The real reason I’m writing all this, besides trying to digest my own thoughts and recommend the book itself, is to take on one argument I have with Miodrag. Again, it’s another example of her saying something a bit extreme to make her point, but in this case it is just wrong. On page 100, Miodrag takes issue with the idea that outside captions always operate differently than in-panel text boxes and word balloons. What I think she’s trying to get at is that the role words are put to in a given comic is more important than any “rule” about how captions or word balloons always operate. But the argument is a bit messy. And on page 101 she states this: “The role words play is not determined by their position.” Okay, I agree that a comic creates its own logic and that this tendency of critics to want to establish absolute rules can actually hinder their analysis, but this is wrong. In comics, position is meaning. It is not absolute- the meaning is always dependent on context- but how the artist choses to place the elements in the comic is one of the ways they create meaning.
We all know that position is meaning when it comes to prose. “Grandma, let’s eat!” has a different meaning than “Let’s eat Grandma!” Same words, but position makes one an invitation and the other cannibalism.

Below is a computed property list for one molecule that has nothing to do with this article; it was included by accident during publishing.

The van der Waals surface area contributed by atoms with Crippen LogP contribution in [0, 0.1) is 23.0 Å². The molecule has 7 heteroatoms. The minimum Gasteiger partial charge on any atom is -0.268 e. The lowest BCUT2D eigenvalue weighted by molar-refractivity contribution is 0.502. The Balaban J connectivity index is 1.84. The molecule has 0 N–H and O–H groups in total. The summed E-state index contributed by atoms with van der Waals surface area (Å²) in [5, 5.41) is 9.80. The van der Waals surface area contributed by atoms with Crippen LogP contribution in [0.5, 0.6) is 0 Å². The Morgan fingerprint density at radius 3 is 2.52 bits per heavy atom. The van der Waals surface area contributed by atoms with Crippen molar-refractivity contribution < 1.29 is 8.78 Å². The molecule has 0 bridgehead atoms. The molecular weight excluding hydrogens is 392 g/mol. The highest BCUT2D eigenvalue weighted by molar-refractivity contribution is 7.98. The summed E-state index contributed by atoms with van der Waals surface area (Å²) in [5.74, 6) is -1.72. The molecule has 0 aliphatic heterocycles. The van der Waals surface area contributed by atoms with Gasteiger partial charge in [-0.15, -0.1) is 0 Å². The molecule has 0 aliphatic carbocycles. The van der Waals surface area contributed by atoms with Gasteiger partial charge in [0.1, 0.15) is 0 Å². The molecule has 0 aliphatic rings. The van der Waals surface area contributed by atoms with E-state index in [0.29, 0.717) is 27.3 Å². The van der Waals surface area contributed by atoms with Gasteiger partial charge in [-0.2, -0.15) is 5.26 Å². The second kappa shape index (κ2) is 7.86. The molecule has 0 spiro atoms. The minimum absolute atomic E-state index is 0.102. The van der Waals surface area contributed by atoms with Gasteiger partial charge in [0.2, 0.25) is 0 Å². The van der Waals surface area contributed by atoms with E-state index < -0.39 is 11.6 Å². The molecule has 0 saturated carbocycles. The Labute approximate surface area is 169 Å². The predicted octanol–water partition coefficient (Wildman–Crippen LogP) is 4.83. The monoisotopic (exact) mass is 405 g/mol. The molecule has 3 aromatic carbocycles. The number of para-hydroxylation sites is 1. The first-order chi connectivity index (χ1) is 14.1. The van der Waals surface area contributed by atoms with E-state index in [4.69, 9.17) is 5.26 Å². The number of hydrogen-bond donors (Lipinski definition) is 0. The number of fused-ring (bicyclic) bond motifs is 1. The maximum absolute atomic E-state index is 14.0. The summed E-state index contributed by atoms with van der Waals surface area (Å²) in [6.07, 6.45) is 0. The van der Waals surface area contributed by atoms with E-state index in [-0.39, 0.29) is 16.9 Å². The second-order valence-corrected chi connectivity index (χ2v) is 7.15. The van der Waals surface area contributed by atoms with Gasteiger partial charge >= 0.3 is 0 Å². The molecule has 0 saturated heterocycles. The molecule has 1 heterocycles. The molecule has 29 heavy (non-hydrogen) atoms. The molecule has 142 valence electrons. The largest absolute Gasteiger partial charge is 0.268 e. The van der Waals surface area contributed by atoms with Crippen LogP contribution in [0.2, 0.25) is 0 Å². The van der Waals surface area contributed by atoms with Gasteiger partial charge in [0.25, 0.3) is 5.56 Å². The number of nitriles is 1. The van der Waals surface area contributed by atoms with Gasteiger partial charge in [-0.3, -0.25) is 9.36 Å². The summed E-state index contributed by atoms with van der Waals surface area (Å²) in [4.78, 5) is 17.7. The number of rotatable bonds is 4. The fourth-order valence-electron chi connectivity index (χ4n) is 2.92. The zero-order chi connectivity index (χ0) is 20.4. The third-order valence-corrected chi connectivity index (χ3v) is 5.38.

How about this:
The first panel shows question and response. The second conveys a lack of recognition. Again, same words, different placement, different meaning. The roles are dictated by their positions.
But this quotation I’m digging into comes within the context of captions and if placement within the panel always works better. So let’s look at an example like that:
In the first, the caption sits outside the panel. Here the words seem to be about the scene as a whole. We are invited to see this landscape as where the narrator is. In the next two panels, the caption is placed within the panel. This invites us to read the words in the context of the image plane and so new meanings emerge. In the second panel, the caption is in a text box located over the tree. This implies that the narrator is hiding in the tree. Lastly, placing the narration over the ground makes it seem as if the narrator is dead and buried. Same words. Different placements. Differing meanings.
Just to clarify, I’m not arguing that any one approach is superior or that the relationships above will always exist in every comic. I’m just saying that the position of words affects their role. And I take Miodrag’s point that many critics, such as R.C. Harvey, assume that words within the panel inherently work better. Yet to argue against this I feel she briefly overlooks how the comics medium works. She says that it’s wrong “to confuse position with function” when it comes to words, that instead it is a “question of [their] role” (101). Yet their placement is their role. Again, that role depends on context, but placement is meaning. To deny that is to deny one of the ways comics functions.
You can read a more chapter by chapter review of Comics and Language here: